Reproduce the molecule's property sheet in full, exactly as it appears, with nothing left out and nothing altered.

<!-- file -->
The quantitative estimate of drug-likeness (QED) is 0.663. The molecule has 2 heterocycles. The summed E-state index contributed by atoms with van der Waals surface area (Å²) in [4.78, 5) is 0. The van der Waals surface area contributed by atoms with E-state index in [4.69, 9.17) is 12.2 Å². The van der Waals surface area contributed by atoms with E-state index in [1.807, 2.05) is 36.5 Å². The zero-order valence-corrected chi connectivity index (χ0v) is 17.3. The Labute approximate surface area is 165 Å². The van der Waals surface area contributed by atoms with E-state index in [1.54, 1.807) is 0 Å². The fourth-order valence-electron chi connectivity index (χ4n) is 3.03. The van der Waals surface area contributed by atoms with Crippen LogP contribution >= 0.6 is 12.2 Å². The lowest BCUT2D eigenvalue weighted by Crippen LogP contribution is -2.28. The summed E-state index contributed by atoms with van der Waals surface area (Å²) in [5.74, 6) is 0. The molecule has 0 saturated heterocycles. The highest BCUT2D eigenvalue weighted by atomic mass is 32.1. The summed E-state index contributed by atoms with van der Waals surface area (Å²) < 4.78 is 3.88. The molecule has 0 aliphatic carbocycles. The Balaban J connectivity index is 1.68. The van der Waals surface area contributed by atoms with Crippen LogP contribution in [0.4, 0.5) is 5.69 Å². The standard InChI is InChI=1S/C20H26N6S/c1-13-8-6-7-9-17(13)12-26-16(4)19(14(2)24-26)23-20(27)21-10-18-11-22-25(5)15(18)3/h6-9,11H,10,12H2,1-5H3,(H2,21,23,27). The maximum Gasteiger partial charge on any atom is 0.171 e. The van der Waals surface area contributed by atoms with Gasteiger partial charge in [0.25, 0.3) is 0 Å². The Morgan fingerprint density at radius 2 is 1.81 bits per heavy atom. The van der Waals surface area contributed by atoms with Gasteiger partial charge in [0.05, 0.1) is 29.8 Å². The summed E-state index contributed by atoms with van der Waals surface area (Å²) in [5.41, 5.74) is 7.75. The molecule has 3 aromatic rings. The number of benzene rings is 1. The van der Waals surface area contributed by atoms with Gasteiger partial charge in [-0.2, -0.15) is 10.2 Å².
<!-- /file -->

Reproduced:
The quantitative estimate of drug-likeness (QED) is 0.663. The molecule has 2 heterocycles. The summed E-state index contributed by atoms with van der Waals surface area (Å²) in [4.78, 5) is 0. The van der Waals surface area contributed by atoms with E-state index in [4.69, 9.17) is 12.2 Å². The van der Waals surface area contributed by atoms with E-state index in [1.807, 2.05) is 36.5 Å². The zero-order valence-corrected chi connectivity index (χ0v) is 17.3. The Labute approximate surface area is 165 Å². The van der Waals surface area contributed by atoms with E-state index in [1.54, 1.807) is 0 Å². The fourth-order valence-electron chi connectivity index (χ4n) is 3.03. The van der Waals surface area contributed by atoms with Crippen LogP contribution >= 0.6 is 12.2 Å². The lowest BCUT2D eigenvalue weighted by Crippen LogP contribution is -2.28. The summed E-state index contributed by atoms with van der Waals surface area (Å²) in [5.74, 6) is 0. The molecule has 0 saturated heterocycles. The highest BCUT2D eigenvalue weighted by atomic mass is 32.1. The summed E-state index contributed by atoms with van der Waals surface area (Å²) < 4.78 is 3.88. The molecule has 0 aliphatic carbocycles. The Balaban J connectivity index is 1.68. The van der Waals surface area contributed by atoms with Crippen LogP contribution in [0.4, 0.5) is 5.69 Å². The standard InChI is InChI=1S/C20H26N6S/c1-13-8-6-7-9-17(13)12-26-16(4)19(14(2)24-26)23-20(27)21-10-18-11-22-25(5)15(18)3/h6-9,11H,10,12H2,1-5H3,(H2,21,23,27). The maximum Gasteiger partial charge on any atom is 0.171 e. The van der Waals surface area contributed by atoms with Gasteiger partial charge in [0.25, 0.3) is 0 Å². The Morgan fingerprint density at radius 2 is 1.81 bits per heavy atom. The van der Waals surface area contributed by atoms with Gasteiger partial charge in [0.05, 0.1) is 29.8 Å². The summed E-state index contributed by atoms with van der Waals surface area (Å²) in [5.41, 5.74) is 7.75. The molecule has 3 aromatic rings. The number of benzene rings is 1. The van der Waals surface area contributed by atoms with Gasteiger partial charge in [-0.2, -0.15) is 10.2 Å².